Providing energy solutions to large consumers is less and less to meet an isolated need, so less and less sell only energy. On the contrary, it means knowing how to accompany them for a long period of time, responding to their new needs as and when they are ahead of them.
Providing energy solutions to large consumers is increasingly to have a global approach to energy, transverse between electricity, gas and heat, including localized production, storage and purchase to suppliers, with more and more adapted and global services.
Providing energy solutions to large consumers means meeting funding challenges, as all major consumers want to produce some of their energy without being able to prioritize the necessary investments.
A large industrial company has a fleet of electric vehicles on one of its main sites, wants to produce green energy by covering its roof with photovoltaic panels, while optimizing its production through appropriate monitoring and maintenance and optimizing his purchase contract for the surplus which is not generated on site.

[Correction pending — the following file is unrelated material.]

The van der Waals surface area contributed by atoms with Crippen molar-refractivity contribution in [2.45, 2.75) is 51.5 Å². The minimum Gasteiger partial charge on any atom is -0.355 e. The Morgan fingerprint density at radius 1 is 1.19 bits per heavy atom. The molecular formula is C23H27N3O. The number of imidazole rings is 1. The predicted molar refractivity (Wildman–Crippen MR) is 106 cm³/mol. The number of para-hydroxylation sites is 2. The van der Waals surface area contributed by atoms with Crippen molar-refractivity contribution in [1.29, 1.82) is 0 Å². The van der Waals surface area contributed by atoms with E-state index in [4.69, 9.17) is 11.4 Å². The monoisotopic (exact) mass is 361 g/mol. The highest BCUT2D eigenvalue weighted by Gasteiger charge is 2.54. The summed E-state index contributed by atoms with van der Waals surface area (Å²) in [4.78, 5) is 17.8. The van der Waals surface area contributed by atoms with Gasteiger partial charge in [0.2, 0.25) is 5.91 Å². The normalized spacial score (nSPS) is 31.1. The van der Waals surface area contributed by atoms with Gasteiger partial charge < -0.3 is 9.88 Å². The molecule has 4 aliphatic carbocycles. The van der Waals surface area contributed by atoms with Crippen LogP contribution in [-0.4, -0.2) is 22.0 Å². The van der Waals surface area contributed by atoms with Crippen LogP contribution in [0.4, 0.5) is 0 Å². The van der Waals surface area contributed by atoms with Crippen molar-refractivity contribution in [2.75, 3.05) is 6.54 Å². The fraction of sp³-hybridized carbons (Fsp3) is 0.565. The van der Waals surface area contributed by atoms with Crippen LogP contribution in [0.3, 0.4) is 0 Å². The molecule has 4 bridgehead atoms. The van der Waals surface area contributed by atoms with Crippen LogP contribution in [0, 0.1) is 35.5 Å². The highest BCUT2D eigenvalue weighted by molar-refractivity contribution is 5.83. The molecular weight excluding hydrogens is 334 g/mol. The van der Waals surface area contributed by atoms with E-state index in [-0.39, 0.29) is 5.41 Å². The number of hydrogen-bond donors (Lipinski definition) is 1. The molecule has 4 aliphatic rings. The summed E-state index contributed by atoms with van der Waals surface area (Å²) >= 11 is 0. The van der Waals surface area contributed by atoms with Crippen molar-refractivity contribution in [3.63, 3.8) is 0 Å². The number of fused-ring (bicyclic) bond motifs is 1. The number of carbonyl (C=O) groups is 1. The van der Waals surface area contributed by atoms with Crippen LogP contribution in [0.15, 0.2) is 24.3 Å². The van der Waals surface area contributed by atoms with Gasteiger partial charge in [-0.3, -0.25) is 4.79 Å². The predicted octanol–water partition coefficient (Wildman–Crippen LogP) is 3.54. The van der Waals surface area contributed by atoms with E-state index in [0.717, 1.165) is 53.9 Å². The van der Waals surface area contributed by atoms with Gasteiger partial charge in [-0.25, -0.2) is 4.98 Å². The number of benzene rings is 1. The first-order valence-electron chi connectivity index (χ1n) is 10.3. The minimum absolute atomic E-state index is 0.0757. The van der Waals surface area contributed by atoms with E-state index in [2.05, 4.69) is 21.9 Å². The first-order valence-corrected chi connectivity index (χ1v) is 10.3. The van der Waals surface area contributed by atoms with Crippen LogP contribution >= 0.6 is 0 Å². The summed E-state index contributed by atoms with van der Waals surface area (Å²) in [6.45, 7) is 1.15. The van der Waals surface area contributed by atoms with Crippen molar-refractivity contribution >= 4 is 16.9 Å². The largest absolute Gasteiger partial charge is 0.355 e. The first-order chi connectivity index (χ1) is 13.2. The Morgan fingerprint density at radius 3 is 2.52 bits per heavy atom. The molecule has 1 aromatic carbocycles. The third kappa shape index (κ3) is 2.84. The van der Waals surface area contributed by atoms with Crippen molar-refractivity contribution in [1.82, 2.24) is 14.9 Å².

A company wants to install a wood pellet cogeneration for its head office via a contracting business model: it therefore delegates the investment to a third party who sells it heating and electricity by covering the depreciation of the investment and the costs of exploitation.
A plant wants long-term support for energy management to optimize its energy costs by combining the benefits of energy savings plans (combining equipment evolution, automation and usage), the valuation of flexibilities, battery storage, photovoltaic production and a regularly adjusted contract with its supplier.
All of these examples have one characteristic in common: the energy supplier and the associated service provider must extend their scope of expertise. The profiles needed to interact with these customers, build the answers to these requests and sell them must be technical, financial, economic, commercial and … project manager.
No school, except, today, that of the field and life, trains these profiles. They are scarce and so much in demand!
Developing them is a priority issue for energy companies. Who will be able to provide an answer other than superficial? Maybe you know one?
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Eric Morel is a worldwide recognised expert of energy transition and digitalisation. In the past, he has served as VP Corporate Business Strategy and VP Global Smart Grids and Energy Efficiency at Schneider Electric as well as CEO of Ilevo, a telecommunication start-up. He is a founding member and a former Board member of the Gridwise Alliance, the main professional private/public association dedicated to Smart Energy.